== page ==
Fibromyalgia Self-management Program Shows Short-term Benefit to Patients

Fibromyalgia Self-management Program Shows Short-term Benefit to Patients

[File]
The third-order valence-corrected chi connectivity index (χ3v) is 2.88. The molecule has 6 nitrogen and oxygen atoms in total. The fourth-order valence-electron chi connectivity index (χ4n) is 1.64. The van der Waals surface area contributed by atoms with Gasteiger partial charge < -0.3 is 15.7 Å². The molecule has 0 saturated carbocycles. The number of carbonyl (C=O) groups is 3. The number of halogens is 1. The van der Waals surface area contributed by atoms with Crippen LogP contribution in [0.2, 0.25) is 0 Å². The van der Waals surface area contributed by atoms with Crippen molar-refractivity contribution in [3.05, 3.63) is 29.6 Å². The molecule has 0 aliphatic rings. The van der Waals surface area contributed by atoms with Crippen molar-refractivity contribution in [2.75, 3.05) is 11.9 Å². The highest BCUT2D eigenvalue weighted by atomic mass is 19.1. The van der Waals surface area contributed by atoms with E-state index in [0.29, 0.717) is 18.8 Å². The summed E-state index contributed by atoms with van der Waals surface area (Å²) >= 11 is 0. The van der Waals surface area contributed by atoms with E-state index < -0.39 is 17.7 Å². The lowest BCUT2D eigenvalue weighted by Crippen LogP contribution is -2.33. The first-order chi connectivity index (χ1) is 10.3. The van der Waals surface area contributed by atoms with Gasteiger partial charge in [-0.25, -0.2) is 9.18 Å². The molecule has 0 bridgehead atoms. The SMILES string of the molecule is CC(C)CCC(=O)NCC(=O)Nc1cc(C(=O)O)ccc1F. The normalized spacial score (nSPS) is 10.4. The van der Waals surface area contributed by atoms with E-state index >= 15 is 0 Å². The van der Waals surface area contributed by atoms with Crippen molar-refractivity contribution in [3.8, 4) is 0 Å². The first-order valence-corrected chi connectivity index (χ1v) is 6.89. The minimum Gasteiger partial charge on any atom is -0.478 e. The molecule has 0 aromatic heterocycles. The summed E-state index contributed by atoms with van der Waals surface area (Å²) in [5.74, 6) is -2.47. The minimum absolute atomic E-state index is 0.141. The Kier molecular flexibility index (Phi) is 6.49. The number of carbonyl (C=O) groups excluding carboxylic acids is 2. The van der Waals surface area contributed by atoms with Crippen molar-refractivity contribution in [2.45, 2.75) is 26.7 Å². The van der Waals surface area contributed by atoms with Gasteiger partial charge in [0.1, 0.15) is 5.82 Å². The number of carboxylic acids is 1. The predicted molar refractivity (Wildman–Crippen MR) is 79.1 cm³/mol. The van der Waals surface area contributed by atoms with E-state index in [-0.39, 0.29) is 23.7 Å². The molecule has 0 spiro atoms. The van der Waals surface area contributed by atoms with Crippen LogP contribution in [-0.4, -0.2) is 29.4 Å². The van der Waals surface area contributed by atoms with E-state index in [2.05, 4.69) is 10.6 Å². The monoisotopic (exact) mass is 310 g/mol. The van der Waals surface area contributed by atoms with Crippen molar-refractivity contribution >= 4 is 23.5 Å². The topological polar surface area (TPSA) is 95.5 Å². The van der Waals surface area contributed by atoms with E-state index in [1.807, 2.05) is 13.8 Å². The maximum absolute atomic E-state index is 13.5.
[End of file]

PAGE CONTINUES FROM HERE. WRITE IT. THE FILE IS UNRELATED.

People with fibromyalgia enrolled in a new patient education program that emphasizes disease self-management were found to have better disease knowledge compared to patients in the usual care program, at least in the short to medium term. The study, “Evaluation of a self-management patient education programme for fibromyalgia—results of a cluster-RCT in inpatient rehabilitation,” was published in the journal Health Education Research. People with fibromyalgia syndrome (FMS) have chronic widespread pain and other symptoms, including fatigue, disturbed sleep, cognitive issues, and depression. FMS guidelines recommend multidisciplinary treatment, including medical treatment, psychological therapy, exercise therapy, disease education, and social counseling. Psychological treatments and disease education in particular have shown small but robust beneficial effects. German researchers developed a self-management patient education program led by physicians, psychologists, and physiotherapists. It covered topics including diagnosis and treatment of FMS, coping strategies for pain and stress, and incorporation of physical activity into everyday life. This program was focused specifically on self-management of the disease. Researchers set out to assess the effectiveness of this program on its ability to promote disease understanding and self-management competencies (patients' ability to manage their own condition) compared to the usual care education (control group). A total of 583 patients were enrolled in a clinical trial (DRKS00008782) an
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